Sociology/Weber – Social Action

WEBER: SOCIAL ACTION

DEFINITION:

The word action refers to a human behaviour which an acting individual gives meaning to. An action is meaningful behaviour.  Thus, social action is any sort of behaviour which is meaningfully oriented to the past, present or expected behaviour of others and involves social relationships. Further we will try to understand how weber differentiates between Action and purely reactive behaviour.

BACKGROUND:

According to Turner, Weber’s entire sociology, if we accept at face value, was based on his concept of social action. He was concerned with action clearly involved the intervention of thought processes and the resulting meaningful action. Action was said to occur when individuals attached subjective meanings to their actions. To Weber, the task of sociological analysis involved the “interpretation of action in terms of its subjective meanings”. In embedding his analysis in the mental process weber was careful to point out that, sociologists are interested in mental processes, but this is not the same as psychologists’ interest in the mind, personality, and so forth.

WEBER’S CONCEPT OF SOCIAL ACTION:

According to weber, sociology is a science which attempts “interpretive understanding of social action”. That is the object of sociology “is to interpret the meaning of social action’. But this interpretation, sociology gives a causal explanation of

  • The way in which the social action proceeds
  • The effects which it produces

The concept of action describes all human behaviour to which the actor attaches a subjective meaning. An action is social when it is oriented or directed to others in society. Sociology, however, is not concerned with all meaningful action. It deals with only those meaningful social action which is directed towards or takes account of other people with the help of examples from actual social life. Thus, the collision between two bi-cyclists is an accident and is not a social action. But when both of them try to give way to each other (to avoid collision) or when, after collision, they engage in a fight or offer an apology to each other, their action becomes meaningful social action.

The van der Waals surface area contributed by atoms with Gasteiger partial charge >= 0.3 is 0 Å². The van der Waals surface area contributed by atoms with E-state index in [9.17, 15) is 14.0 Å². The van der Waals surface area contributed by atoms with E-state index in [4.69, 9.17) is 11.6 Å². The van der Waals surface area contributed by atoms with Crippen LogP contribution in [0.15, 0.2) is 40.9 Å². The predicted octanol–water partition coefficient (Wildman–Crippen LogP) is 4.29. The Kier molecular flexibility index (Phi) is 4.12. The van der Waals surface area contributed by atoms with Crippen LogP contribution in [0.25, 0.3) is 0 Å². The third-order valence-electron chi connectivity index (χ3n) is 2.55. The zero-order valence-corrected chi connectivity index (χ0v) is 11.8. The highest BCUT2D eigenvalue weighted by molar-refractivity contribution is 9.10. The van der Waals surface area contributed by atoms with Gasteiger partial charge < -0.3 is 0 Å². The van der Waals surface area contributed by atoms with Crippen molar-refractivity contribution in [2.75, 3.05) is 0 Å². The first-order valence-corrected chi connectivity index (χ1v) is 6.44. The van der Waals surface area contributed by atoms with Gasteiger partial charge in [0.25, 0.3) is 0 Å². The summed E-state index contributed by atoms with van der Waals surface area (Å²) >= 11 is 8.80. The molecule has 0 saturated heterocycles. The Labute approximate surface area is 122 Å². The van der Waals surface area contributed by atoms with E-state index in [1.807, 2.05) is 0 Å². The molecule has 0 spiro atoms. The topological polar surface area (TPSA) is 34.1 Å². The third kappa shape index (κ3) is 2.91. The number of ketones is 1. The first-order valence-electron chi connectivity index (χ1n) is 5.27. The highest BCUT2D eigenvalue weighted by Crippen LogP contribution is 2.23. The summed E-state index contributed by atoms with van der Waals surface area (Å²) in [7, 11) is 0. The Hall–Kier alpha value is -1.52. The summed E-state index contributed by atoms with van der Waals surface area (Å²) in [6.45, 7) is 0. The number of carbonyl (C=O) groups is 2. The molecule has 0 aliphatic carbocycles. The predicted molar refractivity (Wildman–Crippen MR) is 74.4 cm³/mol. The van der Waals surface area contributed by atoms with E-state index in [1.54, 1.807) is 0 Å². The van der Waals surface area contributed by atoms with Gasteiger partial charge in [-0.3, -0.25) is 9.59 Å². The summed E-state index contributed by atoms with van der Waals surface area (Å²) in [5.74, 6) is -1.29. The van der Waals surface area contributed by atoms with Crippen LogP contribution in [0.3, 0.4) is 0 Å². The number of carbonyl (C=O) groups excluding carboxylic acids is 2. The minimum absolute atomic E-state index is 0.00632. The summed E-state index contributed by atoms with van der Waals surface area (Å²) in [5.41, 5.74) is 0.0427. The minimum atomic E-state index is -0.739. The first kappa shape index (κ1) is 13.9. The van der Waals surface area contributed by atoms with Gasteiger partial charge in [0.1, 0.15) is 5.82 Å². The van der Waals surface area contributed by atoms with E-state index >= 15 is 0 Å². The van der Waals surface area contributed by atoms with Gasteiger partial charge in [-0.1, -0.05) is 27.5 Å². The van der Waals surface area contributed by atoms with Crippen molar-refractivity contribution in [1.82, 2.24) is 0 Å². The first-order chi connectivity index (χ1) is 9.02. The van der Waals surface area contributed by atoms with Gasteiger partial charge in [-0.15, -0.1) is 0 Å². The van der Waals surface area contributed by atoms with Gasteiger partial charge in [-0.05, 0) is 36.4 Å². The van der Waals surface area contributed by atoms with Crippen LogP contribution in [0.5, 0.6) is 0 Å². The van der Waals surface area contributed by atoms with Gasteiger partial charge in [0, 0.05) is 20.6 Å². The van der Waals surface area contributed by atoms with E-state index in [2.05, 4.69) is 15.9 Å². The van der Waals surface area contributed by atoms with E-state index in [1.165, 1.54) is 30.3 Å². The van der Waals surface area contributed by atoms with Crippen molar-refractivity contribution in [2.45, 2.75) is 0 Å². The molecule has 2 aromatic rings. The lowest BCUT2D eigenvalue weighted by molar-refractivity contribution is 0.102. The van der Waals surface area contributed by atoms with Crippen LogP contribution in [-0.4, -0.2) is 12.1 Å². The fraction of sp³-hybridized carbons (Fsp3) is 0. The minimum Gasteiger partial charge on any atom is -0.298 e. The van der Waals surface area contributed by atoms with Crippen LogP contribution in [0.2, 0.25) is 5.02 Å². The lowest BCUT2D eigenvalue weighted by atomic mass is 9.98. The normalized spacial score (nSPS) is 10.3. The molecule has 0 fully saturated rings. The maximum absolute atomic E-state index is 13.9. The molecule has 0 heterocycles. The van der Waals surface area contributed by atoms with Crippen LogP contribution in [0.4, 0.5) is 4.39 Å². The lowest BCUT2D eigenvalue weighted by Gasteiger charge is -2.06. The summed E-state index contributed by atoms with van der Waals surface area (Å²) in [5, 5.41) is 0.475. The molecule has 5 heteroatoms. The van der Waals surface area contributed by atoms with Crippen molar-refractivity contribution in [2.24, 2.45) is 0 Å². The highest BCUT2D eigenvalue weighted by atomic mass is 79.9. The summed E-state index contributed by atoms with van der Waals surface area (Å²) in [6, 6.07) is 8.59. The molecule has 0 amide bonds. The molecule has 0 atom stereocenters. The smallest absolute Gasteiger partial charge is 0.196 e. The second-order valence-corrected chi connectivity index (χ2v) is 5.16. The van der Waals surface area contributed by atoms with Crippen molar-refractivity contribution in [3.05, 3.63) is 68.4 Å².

Action takes place in a situation which has a number of components or aspects. It includes the actor i.e. the person on whose behaviour we are for the present focussing our attention, and objective situation. Which may be social (other individual actors or groups) or non-social (physical environment. Analysis of action is an examination of how the actor reacts to the objective situation as he finds it.

An actor reacts to the situation with an eye to attainment of some goal. All action is, therefore, goal oriented or motivational. What are the motives which generally prompt a man to act? The views of max weber may be considered in this regard;

Max Weber classifies types of action into four categories:

  1. RATIONAL ACTION in relation to goal: the actor conceives his goal clearly and adopts means with a view to attaining it.
  2. AFFECTIVE OR EMOTIONAL ACTION: this refers to the emotional reaction of an actor to his objective situation.
  3. TRADITIONAL ACTION: such action is dictated by customs or beliefs which have become habitual and second nature, as it were, of the actor. Observance of folkways comes under this category.
  4. RATIONAL ACTION in relation to a value: the action that is determined by a conscious belief in the value for its own sake of some ethical, aesthetic, religious or other form of behaviour, independently of its prospects for success.

 

Weber



 

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